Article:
The specific educational programs and departments the College proposes to house in the new center include Continuing Education, Adult Basic & Secondary Education, English as a Second Language, Energy Management, the Successful Aging Institute, Senior Companion Project, Business Development Center, Enrollment & Student Financial Services, and the Center for Meeting & Learning. In addition to the LCC academic and support program spaces, the DTC would provide a presence for the Oregon Small Business Development Network, as well as a downtown Public Safety Station for the Eugene Police Department.

The Design Team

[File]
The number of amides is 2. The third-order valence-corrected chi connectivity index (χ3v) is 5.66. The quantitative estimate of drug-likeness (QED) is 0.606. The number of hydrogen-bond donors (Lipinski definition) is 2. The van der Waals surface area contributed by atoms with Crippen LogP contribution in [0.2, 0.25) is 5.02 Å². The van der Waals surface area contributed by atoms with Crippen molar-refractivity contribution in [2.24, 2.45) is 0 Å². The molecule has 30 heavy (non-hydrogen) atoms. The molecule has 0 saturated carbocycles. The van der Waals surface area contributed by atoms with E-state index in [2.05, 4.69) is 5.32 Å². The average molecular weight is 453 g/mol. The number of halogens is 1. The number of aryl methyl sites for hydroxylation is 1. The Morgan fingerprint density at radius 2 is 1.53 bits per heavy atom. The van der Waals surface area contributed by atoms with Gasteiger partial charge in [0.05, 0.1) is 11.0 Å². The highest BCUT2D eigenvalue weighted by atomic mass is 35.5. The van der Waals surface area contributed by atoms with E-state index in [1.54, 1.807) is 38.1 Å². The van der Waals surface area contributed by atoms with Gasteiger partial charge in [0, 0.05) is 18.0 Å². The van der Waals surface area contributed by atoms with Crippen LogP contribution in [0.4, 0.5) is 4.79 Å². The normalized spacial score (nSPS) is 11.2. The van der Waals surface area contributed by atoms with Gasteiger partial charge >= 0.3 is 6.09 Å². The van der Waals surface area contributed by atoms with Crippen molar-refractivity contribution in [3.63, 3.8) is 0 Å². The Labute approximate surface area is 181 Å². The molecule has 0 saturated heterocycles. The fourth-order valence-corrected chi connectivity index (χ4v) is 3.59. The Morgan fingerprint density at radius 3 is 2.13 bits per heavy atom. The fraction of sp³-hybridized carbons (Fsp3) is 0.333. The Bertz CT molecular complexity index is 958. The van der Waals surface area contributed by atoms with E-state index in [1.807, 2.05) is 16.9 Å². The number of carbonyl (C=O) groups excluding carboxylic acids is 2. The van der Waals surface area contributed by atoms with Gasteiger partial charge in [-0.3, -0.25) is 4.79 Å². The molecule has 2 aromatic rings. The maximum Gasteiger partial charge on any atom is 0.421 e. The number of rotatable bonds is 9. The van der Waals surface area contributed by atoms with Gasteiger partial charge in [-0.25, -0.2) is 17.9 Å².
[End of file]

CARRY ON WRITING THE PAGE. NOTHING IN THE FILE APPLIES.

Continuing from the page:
The College selected our office as the prime architect of a team that also included the SRG Partnership of Portland. SRG provided our team with the requisite design heft, particularly expertise with sustainability and higher education facilities. Some of SRG’s noteworthy projects in this regard include the University of Oregon’s Lillis Business Complex, Portland State University’s Shattuck Hall, and the Annunciation Academic Center at Mount Angel Abbey. SRG Principals Kent Duffy, FAIA, and Jon Weiner, AIA, and SRG Associate Tim Grinstead, AIA demonstrated amazing energy and design acumen in the formation of the LCC Downtown Campus design concept. For our part, RSA contributed hometown experience and familiarity with the city core (including design of the Eugene Public Library across the street from the proposed DTC site), as well as our own planning know-how. Jim Robertson, FAIA, FCSI, served as the overall principal-in-charge.